Skip to main content
Open Access Publications from the University of California

Non-sea-salt sulfate and nitrate in trade wind aerosols at Barbados: Evidence for long-range transport

  • Author(s): Savoie, Dennis L
  • Prospero, Joseph M
  • Saltzman, Eric S
  • et al.

From mid-May 1984 through December 1987, more than 1100 daily high-volume bulk aerosol samples were collected during onshore trade winds at Barbados, West Indies. All of these have been analyzed to determine the concentrations of particulate non-sea-salt (nss) sulfate, nitrate, and Saharan dust; 91 of the samples were also analyzed for methanesulfonate (MSA). The mean concentrations (in μg m−3) during the period were nitrate, 0.509 (s = 0.389); nss sulfate, 0.751 (s = 0.602); mineral dust, 16.0 (s = 21.1); and MSA, 0.0207 (s = 0.0093). The concentrations of both nitrate and nss sulfate are significantly correlated with those of Saharan dust, indicating that substantial fractions of both are transported across the tropical North Atlantic in association with the dust. This transport accounts for about 60% of the mean total concentration of each of the anions at Barbados. Our data, combined with those from previous studies, indicate that these dust-related fractions are probably not derived from the Sahara soil material; they are more likely derived from anthropogenic sources. The nitrate-to-nss sulfate ratio in this dust-related fraction changes markedly from the summer to the winter. During the summer the general meteorology and nitrate-to-nss sulfate mass ratio (0.36) are consistent with Europe being the major source region; during the winter the ratio increases by a factor of 4 to 1.44, which may be consistent with a source region over southern West Africa. The ratio of the mean MSA concentration to that of the nss sulfate that is not related to dust transport is 0.066, a value similar to the ratio of MSA to total nss sulfate at relatively pristine stations in the Pacific: Fanning Island and American Samoa. The similarity suggests that this fraction of the nss sulfate at Barbados may be derived predominantly from oxidation of reduced sulfur compounds emitted from the ocean. The mean concentration of nitrate that is not related to dust transport is 0.22 μg m−3, about double the total mean concentration over the tropical South Pacific (0.11 μg m−3) and 40% higher than that over the equatorial Pacific (0.16 μg m−3). The major source (or sources) of this nondust-related nitrate is still very uncertain.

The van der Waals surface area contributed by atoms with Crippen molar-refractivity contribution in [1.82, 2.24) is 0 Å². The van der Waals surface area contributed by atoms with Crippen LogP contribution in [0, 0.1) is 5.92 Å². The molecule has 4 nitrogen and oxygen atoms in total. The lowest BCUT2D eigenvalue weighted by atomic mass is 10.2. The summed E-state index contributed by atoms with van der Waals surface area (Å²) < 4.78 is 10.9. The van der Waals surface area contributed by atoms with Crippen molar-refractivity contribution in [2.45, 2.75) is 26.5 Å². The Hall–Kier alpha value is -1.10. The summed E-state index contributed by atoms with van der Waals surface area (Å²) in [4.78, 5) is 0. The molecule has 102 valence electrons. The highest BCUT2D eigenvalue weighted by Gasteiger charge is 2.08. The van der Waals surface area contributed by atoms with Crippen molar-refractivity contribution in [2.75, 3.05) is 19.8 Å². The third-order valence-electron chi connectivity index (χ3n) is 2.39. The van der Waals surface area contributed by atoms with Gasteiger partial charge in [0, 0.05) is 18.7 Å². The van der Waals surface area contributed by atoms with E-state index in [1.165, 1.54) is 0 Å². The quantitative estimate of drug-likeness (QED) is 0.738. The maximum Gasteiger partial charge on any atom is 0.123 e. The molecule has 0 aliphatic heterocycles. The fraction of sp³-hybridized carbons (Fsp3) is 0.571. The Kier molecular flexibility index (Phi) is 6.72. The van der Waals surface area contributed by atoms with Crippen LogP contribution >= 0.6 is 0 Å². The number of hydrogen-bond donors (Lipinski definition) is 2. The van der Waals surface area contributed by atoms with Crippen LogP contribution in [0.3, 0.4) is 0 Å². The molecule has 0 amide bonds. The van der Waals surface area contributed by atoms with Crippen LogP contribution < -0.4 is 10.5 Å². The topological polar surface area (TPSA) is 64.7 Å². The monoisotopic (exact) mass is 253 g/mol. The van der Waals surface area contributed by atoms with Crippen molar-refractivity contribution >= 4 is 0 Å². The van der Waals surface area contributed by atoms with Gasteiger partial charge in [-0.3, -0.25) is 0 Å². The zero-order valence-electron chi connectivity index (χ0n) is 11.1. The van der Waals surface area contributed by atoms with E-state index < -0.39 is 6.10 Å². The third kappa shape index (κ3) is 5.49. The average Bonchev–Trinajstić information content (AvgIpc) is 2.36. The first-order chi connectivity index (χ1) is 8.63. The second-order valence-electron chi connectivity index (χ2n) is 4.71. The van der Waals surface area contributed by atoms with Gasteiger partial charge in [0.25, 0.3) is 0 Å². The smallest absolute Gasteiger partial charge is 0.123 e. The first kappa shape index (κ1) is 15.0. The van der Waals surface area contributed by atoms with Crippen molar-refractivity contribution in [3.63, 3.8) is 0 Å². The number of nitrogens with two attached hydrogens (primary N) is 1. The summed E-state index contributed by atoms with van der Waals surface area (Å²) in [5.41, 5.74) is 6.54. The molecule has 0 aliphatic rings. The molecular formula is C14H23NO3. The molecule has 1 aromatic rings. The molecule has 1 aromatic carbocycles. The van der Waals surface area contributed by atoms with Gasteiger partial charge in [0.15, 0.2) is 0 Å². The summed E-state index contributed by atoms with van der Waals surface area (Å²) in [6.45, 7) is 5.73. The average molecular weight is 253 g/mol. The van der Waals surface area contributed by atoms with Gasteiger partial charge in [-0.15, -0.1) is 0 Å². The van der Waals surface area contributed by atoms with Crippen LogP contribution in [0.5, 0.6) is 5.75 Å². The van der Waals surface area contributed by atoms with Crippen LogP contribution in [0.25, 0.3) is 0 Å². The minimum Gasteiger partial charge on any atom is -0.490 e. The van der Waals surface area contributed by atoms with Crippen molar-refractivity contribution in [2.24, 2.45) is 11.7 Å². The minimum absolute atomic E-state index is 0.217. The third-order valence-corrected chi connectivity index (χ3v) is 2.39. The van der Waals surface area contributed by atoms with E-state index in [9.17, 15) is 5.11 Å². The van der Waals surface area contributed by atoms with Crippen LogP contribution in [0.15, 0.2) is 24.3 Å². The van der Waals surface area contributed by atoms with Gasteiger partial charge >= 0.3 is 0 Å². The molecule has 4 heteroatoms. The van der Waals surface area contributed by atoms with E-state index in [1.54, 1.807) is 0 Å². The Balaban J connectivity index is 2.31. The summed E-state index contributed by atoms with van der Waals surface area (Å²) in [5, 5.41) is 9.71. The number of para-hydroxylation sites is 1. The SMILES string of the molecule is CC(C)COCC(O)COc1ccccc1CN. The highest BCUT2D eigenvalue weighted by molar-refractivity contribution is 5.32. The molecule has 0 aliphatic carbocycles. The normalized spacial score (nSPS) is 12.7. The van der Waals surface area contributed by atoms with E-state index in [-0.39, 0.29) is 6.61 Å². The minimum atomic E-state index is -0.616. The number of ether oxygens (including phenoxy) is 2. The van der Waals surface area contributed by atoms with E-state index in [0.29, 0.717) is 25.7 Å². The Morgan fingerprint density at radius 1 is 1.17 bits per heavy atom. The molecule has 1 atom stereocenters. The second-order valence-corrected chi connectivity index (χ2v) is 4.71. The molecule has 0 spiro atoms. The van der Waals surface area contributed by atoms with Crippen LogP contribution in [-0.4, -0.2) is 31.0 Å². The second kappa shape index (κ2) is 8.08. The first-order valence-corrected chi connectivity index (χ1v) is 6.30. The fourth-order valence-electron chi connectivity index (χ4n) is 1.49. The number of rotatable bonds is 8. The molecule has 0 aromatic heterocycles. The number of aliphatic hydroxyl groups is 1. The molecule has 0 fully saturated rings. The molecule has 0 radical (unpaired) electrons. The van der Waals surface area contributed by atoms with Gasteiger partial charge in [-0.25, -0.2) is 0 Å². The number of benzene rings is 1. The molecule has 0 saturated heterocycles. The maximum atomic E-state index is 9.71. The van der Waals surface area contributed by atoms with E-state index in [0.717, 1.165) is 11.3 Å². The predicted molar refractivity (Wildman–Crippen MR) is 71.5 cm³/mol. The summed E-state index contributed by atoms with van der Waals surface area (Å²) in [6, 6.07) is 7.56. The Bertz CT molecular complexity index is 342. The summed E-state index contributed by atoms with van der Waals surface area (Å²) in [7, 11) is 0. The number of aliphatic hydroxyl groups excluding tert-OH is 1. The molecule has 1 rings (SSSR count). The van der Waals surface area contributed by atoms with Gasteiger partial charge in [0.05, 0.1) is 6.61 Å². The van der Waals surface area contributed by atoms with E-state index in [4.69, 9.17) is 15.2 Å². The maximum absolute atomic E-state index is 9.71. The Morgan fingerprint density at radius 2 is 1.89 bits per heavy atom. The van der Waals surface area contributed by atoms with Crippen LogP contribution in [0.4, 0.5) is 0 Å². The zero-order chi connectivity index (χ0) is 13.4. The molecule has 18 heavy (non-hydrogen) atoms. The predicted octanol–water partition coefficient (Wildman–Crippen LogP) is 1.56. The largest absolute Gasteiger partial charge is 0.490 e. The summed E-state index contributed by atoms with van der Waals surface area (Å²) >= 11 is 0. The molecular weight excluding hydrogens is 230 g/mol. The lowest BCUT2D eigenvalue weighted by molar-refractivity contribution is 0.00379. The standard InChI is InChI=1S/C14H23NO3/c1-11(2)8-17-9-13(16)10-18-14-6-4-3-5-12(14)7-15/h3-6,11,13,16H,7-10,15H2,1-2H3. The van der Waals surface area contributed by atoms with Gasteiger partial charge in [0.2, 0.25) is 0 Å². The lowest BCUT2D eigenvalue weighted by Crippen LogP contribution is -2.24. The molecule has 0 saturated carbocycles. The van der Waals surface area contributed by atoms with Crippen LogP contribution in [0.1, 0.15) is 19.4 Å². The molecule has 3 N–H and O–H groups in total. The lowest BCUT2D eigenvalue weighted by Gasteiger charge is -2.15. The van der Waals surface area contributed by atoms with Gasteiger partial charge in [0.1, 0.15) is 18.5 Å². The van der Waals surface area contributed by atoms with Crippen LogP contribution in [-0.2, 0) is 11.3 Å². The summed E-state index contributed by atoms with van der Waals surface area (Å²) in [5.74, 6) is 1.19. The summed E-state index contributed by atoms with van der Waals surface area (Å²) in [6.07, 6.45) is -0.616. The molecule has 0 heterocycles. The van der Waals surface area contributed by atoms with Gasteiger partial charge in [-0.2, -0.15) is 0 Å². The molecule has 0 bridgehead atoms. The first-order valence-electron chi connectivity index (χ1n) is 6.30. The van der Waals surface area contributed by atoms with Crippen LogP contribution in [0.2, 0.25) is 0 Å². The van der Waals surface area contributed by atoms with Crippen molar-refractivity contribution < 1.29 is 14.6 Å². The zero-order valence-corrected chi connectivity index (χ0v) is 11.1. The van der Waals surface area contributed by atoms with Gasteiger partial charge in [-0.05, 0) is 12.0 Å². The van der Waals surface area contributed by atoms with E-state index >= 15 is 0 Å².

Main Content
Current View